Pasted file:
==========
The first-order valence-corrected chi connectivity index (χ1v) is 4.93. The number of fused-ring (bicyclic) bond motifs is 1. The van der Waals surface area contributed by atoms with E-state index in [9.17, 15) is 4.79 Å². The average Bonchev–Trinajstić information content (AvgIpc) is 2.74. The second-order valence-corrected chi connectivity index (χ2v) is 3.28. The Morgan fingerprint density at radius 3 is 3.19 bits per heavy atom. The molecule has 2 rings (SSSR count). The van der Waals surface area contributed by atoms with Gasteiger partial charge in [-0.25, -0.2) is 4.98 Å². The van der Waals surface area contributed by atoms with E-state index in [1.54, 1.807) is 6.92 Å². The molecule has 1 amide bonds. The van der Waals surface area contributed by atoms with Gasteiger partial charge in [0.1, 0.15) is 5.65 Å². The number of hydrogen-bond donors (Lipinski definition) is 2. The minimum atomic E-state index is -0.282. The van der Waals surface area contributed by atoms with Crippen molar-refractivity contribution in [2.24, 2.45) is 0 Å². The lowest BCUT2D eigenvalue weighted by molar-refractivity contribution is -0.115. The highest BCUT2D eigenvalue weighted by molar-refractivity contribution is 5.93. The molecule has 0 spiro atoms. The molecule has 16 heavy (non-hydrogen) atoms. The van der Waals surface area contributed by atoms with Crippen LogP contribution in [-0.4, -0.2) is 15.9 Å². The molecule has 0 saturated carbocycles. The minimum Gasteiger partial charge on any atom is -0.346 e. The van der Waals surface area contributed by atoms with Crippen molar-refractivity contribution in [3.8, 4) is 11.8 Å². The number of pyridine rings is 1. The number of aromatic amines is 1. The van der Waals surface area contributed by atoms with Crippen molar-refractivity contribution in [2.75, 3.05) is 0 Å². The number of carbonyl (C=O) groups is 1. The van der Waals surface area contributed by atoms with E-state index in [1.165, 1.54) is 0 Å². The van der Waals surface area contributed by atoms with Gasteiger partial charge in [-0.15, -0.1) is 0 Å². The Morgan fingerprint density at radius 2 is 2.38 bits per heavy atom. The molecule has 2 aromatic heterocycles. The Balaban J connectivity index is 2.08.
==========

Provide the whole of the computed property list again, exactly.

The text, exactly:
The first-order valence-corrected chi connectivity index (χ1v) is 4.93. The number of fused-ring (bicyclic) bond motifs is 1. The van der Waals surface area contributed by atoms with E-state index in [9.17, 15) is 4.79 Å². The average Bonchev–Trinajstić information content (AvgIpc) is 2.74. The second-order valence-corrected chi connectivity index (χ2v) is 3.28. The Morgan fingerprint density at radius 3 is 3.19 bits per heavy atom. The molecule has 2 rings (SSSR count). The van der Waals surface area contributed by atoms with Gasteiger partial charge in [-0.25, -0.2) is 4.98 Å². The van der Waals surface area contributed by atoms with E-state index in [1.54, 1.807) is 6.92 Å². The molecule has 1 amide bonds. The van der Waals surface area contributed by atoms with Gasteiger partial charge in [0.1, 0.15) is 5.65 Å². The number of hydrogen-bond donors (Lipinski definition) is 2. The minimum atomic E-state index is -0.282. The van der Waals surface area contributed by atoms with Crippen molar-refractivity contribution in [2.24, 2.45) is 0 Å². The lowest BCUT2D eigenvalue weighted by molar-refractivity contribution is -0.115. The highest BCUT2D eigenvalue weighted by molar-refractivity contribution is 5.93. The molecule has 0 spiro atoms. The molecule has 16 heavy (non-hydrogen) atoms. The van der Waals surface area contributed by atoms with Crippen LogP contribution in [-0.4, -0.2) is 15.9 Å². The molecule has 0 saturated carbocycles. The minimum Gasteiger partial charge on any atom is -0.346 e. The van der Waals surface area contributed by atoms with Crippen molar-refractivity contribution in [3.8, 4) is 11.8 Å². The number of pyridine rings is 1. The number of aromatic amines is 1. The van der Waals surface area contributed by atoms with Crippen molar-refractivity contribution in [2.75, 3.05) is 0 Å². The number of carbonyl (C=O) groups is 1. The van der Waals surface area contributed by atoms with E-state index in [1.165, 1.54) is 0 Å². The van der Waals surface area contributed by atoms with Gasteiger partial charge in [-0.15, -0.1) is 0 Å². The Morgan fingerprint density at radius 2 is 2.38 bits per heavy atom. The molecule has 2 aromatic heterocycles. The Balaban J connectivity index is 2.08.